C101 connectorTake a pocket screwdriver or the like and scrape out all the tar crap you can. Follow up by spraying out both connector halves with brake cleaner and then swabbing out the remainder of the tar. Repeat this procedure until the tar is totally removed. This may require 3 or more repetitions. Wipe out the connectors after spraying with a soft cloth.C101 connector

If you have a small pick or dental tool, tweak the female connectors on the one side so they grab the pins on the opposite side a bit tighter before bolting both halves back together.

If you wish to eliminate this connector entirely (highly recommended), see Tip #27 – C101 Elimination

 

I suggest unplugging EVERY electrical connection in the engine bay you can find, whether engine related or not, and spraying it out with a good electronics cleaner, visually inspecting the terminals making sure they haven’t retracted into the plastic holder, and then plugging it back together.

There’s a critical 10-pin connector for the front lighting system located in front of the air cleaner and behind the left headlight assembly. Don’t miss that one. Also be sure that the connectors to the ballast resistor mounted near the air cleaner housing are clean and tight.

ALL of the relays should be removed, the terminals wire-brushed until shiny, and the receptacles sprayed out with contact cleaner. Then plug them back in. I do this on every Renix Jeep I purchase or work on for someone else.Ballast Resistor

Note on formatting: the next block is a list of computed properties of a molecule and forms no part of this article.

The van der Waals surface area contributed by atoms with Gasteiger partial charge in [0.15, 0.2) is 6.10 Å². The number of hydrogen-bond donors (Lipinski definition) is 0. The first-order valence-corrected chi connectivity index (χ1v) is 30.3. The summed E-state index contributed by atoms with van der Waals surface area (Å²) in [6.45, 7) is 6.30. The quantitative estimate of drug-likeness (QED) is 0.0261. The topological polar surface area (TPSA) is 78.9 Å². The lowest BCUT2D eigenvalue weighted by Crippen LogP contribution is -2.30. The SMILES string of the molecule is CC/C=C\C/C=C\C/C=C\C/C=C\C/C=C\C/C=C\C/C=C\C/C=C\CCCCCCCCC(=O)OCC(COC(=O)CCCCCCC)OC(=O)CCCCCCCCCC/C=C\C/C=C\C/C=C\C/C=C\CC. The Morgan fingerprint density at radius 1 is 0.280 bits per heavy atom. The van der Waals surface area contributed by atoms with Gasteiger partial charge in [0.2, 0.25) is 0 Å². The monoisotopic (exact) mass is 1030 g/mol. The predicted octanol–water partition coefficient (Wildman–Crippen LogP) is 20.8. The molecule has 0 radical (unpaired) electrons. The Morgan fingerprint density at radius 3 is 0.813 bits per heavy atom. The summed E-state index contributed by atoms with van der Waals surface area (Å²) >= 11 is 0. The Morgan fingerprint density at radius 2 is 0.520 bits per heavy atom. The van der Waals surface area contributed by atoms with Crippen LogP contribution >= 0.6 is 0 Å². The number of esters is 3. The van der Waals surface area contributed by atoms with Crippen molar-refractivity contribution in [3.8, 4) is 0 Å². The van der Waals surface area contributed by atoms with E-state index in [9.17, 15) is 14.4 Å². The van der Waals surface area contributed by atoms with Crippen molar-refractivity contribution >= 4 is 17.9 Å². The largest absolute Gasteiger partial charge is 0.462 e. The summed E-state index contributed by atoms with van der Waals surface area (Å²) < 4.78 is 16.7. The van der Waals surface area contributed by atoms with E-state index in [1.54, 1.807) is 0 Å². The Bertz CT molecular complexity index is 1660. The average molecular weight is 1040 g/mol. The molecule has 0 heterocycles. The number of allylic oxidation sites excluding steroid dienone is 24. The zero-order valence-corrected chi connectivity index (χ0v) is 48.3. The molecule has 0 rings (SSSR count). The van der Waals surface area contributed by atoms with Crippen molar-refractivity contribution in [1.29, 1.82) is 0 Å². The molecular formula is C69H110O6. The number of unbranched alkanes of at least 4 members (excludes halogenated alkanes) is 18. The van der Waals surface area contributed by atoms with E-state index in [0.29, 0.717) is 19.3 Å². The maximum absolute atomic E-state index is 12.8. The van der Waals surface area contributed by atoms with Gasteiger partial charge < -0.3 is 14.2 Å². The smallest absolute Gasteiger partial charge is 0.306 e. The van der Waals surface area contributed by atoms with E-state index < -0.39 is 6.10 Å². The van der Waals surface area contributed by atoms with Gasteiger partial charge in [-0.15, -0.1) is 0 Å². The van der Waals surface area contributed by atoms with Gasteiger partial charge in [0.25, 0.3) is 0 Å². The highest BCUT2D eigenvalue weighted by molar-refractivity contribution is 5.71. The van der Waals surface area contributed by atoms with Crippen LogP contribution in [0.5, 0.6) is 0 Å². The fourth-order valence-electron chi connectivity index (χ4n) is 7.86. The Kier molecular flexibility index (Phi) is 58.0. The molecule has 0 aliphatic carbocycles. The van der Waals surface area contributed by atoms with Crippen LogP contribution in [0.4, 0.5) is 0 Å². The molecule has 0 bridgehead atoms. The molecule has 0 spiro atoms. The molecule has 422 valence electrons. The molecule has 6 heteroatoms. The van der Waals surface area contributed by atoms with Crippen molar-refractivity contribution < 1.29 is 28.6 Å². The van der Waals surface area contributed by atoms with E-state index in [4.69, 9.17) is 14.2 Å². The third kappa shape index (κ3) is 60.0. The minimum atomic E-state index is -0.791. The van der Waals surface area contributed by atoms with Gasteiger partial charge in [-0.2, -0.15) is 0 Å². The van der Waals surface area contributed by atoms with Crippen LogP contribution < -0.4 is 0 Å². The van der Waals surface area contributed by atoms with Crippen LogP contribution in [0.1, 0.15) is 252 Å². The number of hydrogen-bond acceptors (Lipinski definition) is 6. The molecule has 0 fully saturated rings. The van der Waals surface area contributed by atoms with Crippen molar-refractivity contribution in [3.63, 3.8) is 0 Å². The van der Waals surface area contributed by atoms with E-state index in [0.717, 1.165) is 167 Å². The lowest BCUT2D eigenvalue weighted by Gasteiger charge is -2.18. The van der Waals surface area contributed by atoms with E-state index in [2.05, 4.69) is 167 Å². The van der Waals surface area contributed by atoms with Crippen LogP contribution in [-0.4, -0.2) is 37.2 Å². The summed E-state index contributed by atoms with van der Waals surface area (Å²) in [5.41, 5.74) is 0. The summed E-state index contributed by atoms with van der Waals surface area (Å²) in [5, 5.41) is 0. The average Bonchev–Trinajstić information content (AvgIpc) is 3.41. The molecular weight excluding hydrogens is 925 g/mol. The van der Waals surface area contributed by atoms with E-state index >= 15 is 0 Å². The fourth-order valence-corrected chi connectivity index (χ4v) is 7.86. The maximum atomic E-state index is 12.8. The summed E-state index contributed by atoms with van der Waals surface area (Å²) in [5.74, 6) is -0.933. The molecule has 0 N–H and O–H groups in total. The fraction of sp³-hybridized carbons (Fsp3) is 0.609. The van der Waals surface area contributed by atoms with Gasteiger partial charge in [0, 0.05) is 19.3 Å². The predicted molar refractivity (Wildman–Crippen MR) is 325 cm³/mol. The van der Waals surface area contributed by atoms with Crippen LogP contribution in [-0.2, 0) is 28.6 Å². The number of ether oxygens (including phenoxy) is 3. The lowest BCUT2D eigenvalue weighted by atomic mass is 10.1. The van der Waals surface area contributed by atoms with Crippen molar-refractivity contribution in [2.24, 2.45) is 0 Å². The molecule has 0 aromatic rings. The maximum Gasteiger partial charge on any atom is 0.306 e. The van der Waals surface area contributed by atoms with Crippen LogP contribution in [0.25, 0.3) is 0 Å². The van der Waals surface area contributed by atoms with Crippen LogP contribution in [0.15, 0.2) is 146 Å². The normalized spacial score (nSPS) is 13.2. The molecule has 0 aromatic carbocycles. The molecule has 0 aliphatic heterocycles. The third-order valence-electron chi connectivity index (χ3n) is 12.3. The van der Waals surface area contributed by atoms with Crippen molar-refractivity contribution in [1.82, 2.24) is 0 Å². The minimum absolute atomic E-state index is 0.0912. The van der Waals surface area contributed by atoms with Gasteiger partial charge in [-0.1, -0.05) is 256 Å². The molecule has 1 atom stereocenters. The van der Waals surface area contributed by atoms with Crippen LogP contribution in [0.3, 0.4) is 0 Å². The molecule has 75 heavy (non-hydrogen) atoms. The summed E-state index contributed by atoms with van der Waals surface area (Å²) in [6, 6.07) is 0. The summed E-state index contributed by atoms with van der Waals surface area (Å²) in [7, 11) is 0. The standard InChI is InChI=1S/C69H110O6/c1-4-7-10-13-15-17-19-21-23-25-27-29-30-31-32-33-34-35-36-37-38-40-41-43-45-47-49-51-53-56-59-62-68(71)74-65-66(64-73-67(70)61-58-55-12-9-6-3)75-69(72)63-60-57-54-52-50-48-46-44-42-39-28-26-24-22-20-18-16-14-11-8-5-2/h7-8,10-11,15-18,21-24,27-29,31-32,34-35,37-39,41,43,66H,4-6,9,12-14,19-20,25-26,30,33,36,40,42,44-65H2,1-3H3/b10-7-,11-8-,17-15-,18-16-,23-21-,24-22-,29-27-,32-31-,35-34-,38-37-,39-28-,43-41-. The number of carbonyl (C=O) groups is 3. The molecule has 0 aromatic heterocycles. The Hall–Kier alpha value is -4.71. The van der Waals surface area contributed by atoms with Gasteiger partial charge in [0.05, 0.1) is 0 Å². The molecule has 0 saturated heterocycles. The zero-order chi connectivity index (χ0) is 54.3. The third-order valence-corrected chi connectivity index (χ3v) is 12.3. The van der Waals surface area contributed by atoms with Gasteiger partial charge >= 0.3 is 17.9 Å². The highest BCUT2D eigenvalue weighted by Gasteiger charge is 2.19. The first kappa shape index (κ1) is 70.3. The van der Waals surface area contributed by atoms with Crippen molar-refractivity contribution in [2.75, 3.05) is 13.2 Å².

renix relay center.jpg

Ballast Resistor.JPG

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Hey back working on the MJ, tested my CPS cold and it read 208-218 , tested the COS after it stalls and it read 209-222. When I plug and unplug theCPS  sensor it seems to start back up for a few moments and die again.. Thanks for the help guys 

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8 minutes ago, BcBrunner said:

Hey back working on the MJ, tested my CPS cold and it read 208-218 , tested the COS after it stalls and it read 209-222. When I plug and unplug theCPS  sensor it seems to start back up for a few moments and die again.. Thanks for the help guys 

 

Check the output voltage on it while cracking.  The resistance check doesn't seem to have much validity.

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4 minutes ago, BcBrunner said:

When i tested the CPS those numbers are from when I was cranking on it

 

 

What is the meter set to?  Ohms?  Because that's in the correct range for the resistance test, which as I said, does not have much validity.

 

You need to set the meter to A/C volts and check it while it is being cranked.

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1 hour ago, DirtyComanche said:

 

What is the meter set to?  Ohms?  Because that's in the correct range for the resistance test, which as I said, does not have much validity.

 

You need to set the meter to A/C volts and check it while it is being cranked.

 

Agreed. The factory manual calls for the resistance (ohms) test, but the voltage test is what tells the tale. The fact that unplugging and reconnecting got a start, even momentary, strongly suggests that the CPS is your problem.